In Madagascar 83% of the country’s 22.9 million people live in rural areas that can be difficult to access. CHWs play a crucial role in providing access to healthcare in those parts of the country that are underserved. Over 34,000 CHWs work to extend basic health services such as maternal and child health, family planning and reproductive health, nutrition, TB, and sanitation services. This study seeks to examine the influence both financial and non-financial incentives have on CHW program performance and retention in Madagascar.
Healthcare workers can be susceptible to work related stress. This may be a result of the high expectations they face in their work place, the absence of social support among colleagues, time restraints, and a lack of resources and training. Occupational stress for healthcare workers has the potential to lead to physical illness, “burnout”, or distress and may become an obstacle for them to provide quality health services. It can be costly as well if workers take sick leave or even change jobs as a result of work induced stress and burnout.
The integration of community health workers (CHWs) into primary and secondary prevention functions in health programs and services delivery in Mexico and South Africa has been demonstrated to be effective. This paper aims to identify barriers and challenges to these types of CHW programs by comparing the experiences of earlier studies with successful programs. Barriers reviewed include scale up issues, training and certification issues, integration issues, and funding gaps. The authors use this information to make policy recommendations about task-sharing CHW programs.
Rates of perinatal depression in low and middle-income countries are reported to be very high. Perinatal depression not only has a profound impact on women’s health, disability and functioning, it is associated with poor child health outcomes such as pre-term birth, under-nutrition, and stunting, which ultimately have an adverse trans-generational impact. There is strong evidence in the medical literature that perinatal depression can be effectively managed with psychological treatments delivered by non-specialists.
Although CHW programs are prevalent, little formal research has been conducted on CHW training programs or their effectiveness. To begin to address this a literature review was conducted to curate research regarding CHW training programs and curricula. This literature review identifies, synthesizes, and analyzes a wide body of literature related to CHW training in sub-Saharan Africa and South Asia.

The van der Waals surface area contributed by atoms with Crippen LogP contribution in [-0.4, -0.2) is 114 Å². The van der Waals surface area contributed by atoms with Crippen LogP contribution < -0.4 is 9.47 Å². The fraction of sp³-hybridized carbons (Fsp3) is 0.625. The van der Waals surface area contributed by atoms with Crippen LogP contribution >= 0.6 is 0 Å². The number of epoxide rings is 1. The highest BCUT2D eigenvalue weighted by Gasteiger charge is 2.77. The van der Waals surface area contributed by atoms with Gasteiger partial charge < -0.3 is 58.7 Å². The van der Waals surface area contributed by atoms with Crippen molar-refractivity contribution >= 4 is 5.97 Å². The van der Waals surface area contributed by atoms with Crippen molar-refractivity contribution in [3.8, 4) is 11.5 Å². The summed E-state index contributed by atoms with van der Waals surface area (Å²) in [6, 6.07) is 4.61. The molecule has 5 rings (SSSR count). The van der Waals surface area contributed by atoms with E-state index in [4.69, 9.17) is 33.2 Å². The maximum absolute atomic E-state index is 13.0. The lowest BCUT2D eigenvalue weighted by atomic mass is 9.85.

This poster by the Asia Pacific Leaders Malaria Alliance (APLMA) was prepared for the 2nd Access to Quality Medicines and Other Technologies Task Force (AQTMF) Meeting, 9-10 June 2014, Manila, Philippines. It describes the pivotal role of community health workers in the Asia region’s response to growing artemisinin resistance and in support of malaria elimination efforts.
This study provides evidence on rational use of antibiotics for treatment of pneumonia symptoms to inform future implementation of integrated community case management (iCCM), safeguarding effectiveness of current treatments whilst continuing to maximise access to care.
Globally, health worker shortages continue to plague developing countries. Community health workers are increasingly being promoted to extend primary health care to underserved populations. Since 2004, Healthy Child Uganda (HCU) has trained volunteer community health workers in child health promotion in rural southwest Uganda. This study analyses the retention and motivation of volunteer community health workers trained by HCU. It presents retention rates over a 5-year period and provides insight into volunteer motivation.